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Author Topic: Keyboard repairable?  (Read 715 times)

Taylor Phillips

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Keyboard repairable?
« on: December 10, 2017, 02:03:47 pm »

Our Yamaha P-105 digital piano at the church decided it wanted to take communion today - well, actually a different usher than usual placed the cup on the keyboard and the juice spilled into the keys as I was playing.  Caused a bunch of wrong notes to play, but no noise when I took my hands off the keys.  I promptly unplugged it.  Does it sound like this can be fixed or is it toast?
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Jeff Bankston

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Re: Keyboard repairable?
« Reply #1 on: December 10, 2017, 04:25:04 pm »

I took my DX7 apart and took all the keys out and cleaned all the dust and dirt out and put it back together. The P-105 was  put together from pieces so maybe you can take it apart and clean it.
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Erik Jerde

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Re: Keyboard repairable?
« Reply #2 on: December 10, 2017, 06:01:08 pm »

Our Yamaha P-105 digital piano at the church decided it wanted to take communion today - well, actually a different usher than usual placed the cup on the keyboard and the juice spilled into the keys as I was playing.  Caused a bunch of wrong notes to play, but no noise when I took my hands off the keys.  I promptly unplugged it.  Does it sound like this can be fixed or is it toast?

Deoxit may save you.  Don't wait too long.
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TJ (Tom) Cornish

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Re: Keyboard repairable?
« Reply #3 on: December 11, 2017, 09:11:17 am »

Our Yamaha P-105 digital piano at the church decided it wanted to take communion today - well, actually a different usher than usual placed the cup on the keyboard and the juice spilled into the keys as I was playing.  Caused a bunch of wrong notes to play, but no noise when I took my hands off the keys.  I promptly unplugged it.  Does it sound like this can be fixed or is it toast?
I don't understand why, but the keyboard seems to be an irresistible place for other people to set things.  Grrr.

The chances of saving the keyboard as Erik mentioned decline quickly with time.  Wine/grape juice is acidic and the sugar doesn't help either.  If you can completely disassemble the keyboard and get all the gunk out using alcohol or some other mild solvent and let it thoroughly dry out you might be OK.  Do it today if you want any reasonable chance of success.
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Scott Helmke

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Re: Keyboard repairable?
« Reply #4 on: December 11, 2017, 09:41:56 am »

Get it as apart as possible (take photos to help put it back together correctly!).

Circuit boards can be rinsed first with distilled water, then with alcohol (ideally 99% pure ispropyl, which might be available at the drug store).  Don't use a heat gun to dry it off; the alcohol should displace almost all the water. A fan blowing air across the parts for a couple days should do it.
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Stephen Kirby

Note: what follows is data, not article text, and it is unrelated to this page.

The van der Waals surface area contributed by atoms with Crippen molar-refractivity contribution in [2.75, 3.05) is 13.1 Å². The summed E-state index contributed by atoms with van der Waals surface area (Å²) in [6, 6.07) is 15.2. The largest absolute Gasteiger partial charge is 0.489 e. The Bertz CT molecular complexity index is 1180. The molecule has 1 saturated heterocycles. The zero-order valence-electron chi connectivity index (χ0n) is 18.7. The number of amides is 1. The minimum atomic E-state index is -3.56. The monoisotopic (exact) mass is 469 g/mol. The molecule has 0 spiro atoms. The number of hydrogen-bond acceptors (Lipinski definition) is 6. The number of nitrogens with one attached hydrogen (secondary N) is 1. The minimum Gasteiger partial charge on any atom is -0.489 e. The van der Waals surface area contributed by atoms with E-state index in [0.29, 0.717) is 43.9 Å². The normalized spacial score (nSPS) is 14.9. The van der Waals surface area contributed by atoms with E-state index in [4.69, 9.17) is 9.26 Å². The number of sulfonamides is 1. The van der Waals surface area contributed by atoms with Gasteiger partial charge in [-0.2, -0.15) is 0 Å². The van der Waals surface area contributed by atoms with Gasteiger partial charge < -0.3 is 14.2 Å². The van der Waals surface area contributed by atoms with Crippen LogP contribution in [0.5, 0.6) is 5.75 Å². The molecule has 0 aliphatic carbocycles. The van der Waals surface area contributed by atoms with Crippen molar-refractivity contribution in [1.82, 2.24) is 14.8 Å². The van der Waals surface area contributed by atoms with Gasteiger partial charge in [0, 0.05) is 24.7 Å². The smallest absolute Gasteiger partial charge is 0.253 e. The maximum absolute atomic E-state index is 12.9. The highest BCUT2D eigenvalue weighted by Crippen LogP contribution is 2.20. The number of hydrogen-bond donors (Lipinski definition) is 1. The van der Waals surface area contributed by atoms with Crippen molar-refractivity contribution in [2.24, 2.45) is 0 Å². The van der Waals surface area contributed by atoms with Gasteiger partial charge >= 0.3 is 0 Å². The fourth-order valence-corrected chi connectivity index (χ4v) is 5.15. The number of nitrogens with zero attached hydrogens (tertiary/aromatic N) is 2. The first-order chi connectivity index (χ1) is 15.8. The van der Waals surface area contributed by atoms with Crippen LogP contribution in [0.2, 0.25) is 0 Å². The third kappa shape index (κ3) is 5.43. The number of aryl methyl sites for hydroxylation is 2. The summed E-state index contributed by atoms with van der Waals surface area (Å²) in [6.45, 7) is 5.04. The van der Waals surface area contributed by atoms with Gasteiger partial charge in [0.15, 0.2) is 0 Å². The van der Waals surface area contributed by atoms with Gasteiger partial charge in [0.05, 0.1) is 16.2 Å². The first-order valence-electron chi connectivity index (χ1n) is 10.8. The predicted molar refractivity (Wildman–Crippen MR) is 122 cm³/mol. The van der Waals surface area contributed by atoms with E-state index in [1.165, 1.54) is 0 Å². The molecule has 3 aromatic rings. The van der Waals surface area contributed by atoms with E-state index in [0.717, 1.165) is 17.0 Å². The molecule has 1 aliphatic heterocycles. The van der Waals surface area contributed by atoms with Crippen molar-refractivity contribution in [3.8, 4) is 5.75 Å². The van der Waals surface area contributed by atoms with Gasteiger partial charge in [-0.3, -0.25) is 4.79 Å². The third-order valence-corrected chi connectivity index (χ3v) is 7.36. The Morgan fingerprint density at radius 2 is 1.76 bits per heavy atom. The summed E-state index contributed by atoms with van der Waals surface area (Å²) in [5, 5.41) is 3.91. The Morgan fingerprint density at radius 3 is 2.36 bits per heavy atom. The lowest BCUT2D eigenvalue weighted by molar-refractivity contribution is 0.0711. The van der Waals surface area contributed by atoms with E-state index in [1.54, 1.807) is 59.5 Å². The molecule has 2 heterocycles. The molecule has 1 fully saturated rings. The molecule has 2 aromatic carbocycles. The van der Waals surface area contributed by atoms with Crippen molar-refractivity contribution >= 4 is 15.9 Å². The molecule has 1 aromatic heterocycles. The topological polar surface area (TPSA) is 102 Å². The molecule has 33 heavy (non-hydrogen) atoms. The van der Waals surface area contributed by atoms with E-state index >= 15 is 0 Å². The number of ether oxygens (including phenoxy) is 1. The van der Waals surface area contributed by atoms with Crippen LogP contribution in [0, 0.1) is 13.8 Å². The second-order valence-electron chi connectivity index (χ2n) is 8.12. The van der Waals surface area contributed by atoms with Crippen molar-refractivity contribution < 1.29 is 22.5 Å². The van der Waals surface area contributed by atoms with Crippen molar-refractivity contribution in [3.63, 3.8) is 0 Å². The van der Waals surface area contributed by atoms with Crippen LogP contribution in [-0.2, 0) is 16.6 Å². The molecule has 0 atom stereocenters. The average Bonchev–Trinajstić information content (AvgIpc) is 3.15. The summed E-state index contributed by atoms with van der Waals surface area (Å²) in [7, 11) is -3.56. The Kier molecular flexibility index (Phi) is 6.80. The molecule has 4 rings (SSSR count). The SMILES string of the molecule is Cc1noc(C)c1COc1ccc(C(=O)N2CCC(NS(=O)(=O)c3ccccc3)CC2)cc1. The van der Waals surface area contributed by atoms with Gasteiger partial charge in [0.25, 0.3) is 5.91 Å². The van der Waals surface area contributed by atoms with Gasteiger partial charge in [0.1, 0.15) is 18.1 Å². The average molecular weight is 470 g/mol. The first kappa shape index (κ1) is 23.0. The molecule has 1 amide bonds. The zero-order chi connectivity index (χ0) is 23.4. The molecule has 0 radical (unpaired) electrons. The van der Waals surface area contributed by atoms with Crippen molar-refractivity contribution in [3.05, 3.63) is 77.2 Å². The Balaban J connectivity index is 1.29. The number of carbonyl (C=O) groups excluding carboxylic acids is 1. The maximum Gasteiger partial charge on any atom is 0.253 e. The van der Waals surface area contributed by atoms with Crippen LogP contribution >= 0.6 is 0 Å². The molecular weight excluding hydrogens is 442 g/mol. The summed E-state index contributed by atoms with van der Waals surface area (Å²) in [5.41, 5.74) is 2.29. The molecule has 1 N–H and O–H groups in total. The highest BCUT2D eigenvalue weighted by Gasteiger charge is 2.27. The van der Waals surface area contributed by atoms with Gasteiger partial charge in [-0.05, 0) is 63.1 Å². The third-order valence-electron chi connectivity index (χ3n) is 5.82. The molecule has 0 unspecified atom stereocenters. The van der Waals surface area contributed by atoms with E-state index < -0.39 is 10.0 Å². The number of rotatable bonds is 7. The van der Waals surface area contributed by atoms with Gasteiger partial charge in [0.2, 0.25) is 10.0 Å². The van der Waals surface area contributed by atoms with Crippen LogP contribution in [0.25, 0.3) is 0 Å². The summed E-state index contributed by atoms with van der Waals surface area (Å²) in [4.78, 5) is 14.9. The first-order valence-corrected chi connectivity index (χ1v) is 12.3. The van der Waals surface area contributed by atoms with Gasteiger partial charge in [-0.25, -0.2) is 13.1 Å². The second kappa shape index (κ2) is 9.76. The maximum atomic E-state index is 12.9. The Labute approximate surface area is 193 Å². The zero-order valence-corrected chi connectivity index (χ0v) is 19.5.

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Re: Keyboard repairable?
« Reply #5 on: December 11, 2017, 01:41:20 pm »

Get it as apart as possible (take photos to help put it back together correctly!).

Circuit boards can be rinsed first with distilled water, then with alcohol (ideally 99% pure ispropyl, which might be available at the drug store).  Don't use a heat gun to dry it off; the alcohol should displace almost all the water. A fan blowing air across the parts for a couple days should do it.
I would skip the water and go straight to the alcohol.  Most circuit boards these days are made with what is called "no-clean" flux.  Meaning that the acids in the flux sublimate under soldering heat and become inactive so it doesn't get cleaned off.  Sort of like the old rosin flux.  When hydrocarbon solvents were banned by the Montreal protocol, industrial use of mildly activated rosin fluxes (RMA) died and water cleanable organic acid fluxes predominated.  As no-clean chemistry progressed getting rid of the cleaning step and all the attendant Eco issues became more common.  The problem is that with most no-clean fluxes putting them in water creates a white sticky mess all over the place.
What you are worried about is the sugars in the drink creating conductive pathways.  So rinsing it off becomes paramount.  They can also mobilize acids in the original flux leading to conductive paths and problems down the road.
Rinse with alcohol (IPA, isopropyl not the beer), wet it down again and blot the solvent up with something like a clean non-shedding tissue (Kymwipes are the industrial standard) which will lift contaminants off the boards.  Unless you can actually run enough IPA across the board to flush contaminates away, wetting things down and scrubbing with brushes only loosens them and moves them around.  Blotting is the best way to remove them.
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Taylor Phillips

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Re: Keyboard repairable?
« Reply #6 on: December 11, 2017, 06:18:04 pm »

Well, I looked at the number of screws on the bottom of the keyboard and decided it was a job best left to the professionals.  Pastor assures me the church will cover the repair costs, so we took to a shop today.  The shop says they are a factory authorized warranty repair center for Yamaha and that replacement parts for our keyboard shouldn't be too hard to come by if needed.
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